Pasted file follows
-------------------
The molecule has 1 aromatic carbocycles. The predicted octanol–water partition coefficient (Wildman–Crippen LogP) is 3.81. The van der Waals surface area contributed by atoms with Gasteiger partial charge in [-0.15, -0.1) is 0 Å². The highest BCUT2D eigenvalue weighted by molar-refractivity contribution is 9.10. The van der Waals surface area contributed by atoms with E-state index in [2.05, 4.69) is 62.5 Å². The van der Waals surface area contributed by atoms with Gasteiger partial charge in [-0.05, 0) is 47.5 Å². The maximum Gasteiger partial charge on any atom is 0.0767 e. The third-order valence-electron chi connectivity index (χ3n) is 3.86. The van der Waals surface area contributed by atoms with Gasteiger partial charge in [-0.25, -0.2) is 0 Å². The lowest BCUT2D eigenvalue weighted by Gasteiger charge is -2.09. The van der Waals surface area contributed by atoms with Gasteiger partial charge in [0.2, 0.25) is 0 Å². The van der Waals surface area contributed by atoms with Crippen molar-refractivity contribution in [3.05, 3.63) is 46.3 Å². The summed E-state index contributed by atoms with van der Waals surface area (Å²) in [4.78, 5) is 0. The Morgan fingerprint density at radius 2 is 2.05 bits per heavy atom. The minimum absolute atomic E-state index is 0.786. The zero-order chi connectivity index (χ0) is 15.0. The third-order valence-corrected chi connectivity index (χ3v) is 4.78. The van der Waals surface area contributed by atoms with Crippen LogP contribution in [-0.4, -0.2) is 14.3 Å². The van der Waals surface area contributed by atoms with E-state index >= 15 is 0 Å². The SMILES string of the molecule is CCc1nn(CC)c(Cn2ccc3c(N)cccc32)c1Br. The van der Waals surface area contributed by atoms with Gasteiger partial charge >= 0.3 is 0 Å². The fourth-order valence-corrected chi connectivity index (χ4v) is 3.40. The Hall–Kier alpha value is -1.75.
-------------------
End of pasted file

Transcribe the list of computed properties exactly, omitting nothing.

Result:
The molecule has 1 aromatic carbocycles. The predicted octanol–water partition coefficient (Wildman–Crippen LogP) is 3.81. The van der Waals surface area contributed by atoms with Gasteiger partial charge in [-0.15, -0.1) is 0 Å². The highest BCUT2D eigenvalue weighted by molar-refractivity contribution is 9.10. The van der Waals surface area contributed by atoms with E-state index in [2.05, 4.69) is 62.5 Å². The van der Waals surface area contributed by atoms with Gasteiger partial charge in [-0.05, 0) is 47.5 Å². The maximum Gasteiger partial charge on any atom is 0.0767 e. The third-order valence-electron chi connectivity index (χ3n) is 3.86. The van der Waals surface area contributed by atoms with Gasteiger partial charge in [-0.25, -0.2) is 0 Å². The lowest BCUT2D eigenvalue weighted by Gasteiger charge is -2.09. The van der Waals surface area contributed by atoms with Gasteiger partial charge in [0.2, 0.25) is 0 Å². The van der Waals surface area contributed by atoms with Crippen molar-refractivity contribution in [3.05, 3.63) is 46.3 Å². The summed E-state index contributed by atoms with van der Waals surface area (Å²) in [4.78, 5) is 0. The Morgan fingerprint density at radius 2 is 2.05 bits per heavy atom. The minimum absolute atomic E-state index is 0.786. The zero-order chi connectivity index (χ0) is 15.0. The third-order valence-corrected chi connectivity index (χ3v) is 4.78. The van der Waals surface area contributed by atoms with Crippen LogP contribution in [-0.4, -0.2) is 14.3 Å². The van der Waals surface area contributed by atoms with E-state index >= 15 is 0 Å². The SMILES string of the molecule is CCc1nn(CC)c(Cn2ccc3c(N)cccc32)c1Br. The van der Waals surface area contributed by atoms with Gasteiger partial charge >= 0.3 is 0 Å². The fourth-order valence-corrected chi connectivity index (χ4v) is 3.40. The Hall–Kier alpha value is -1.75.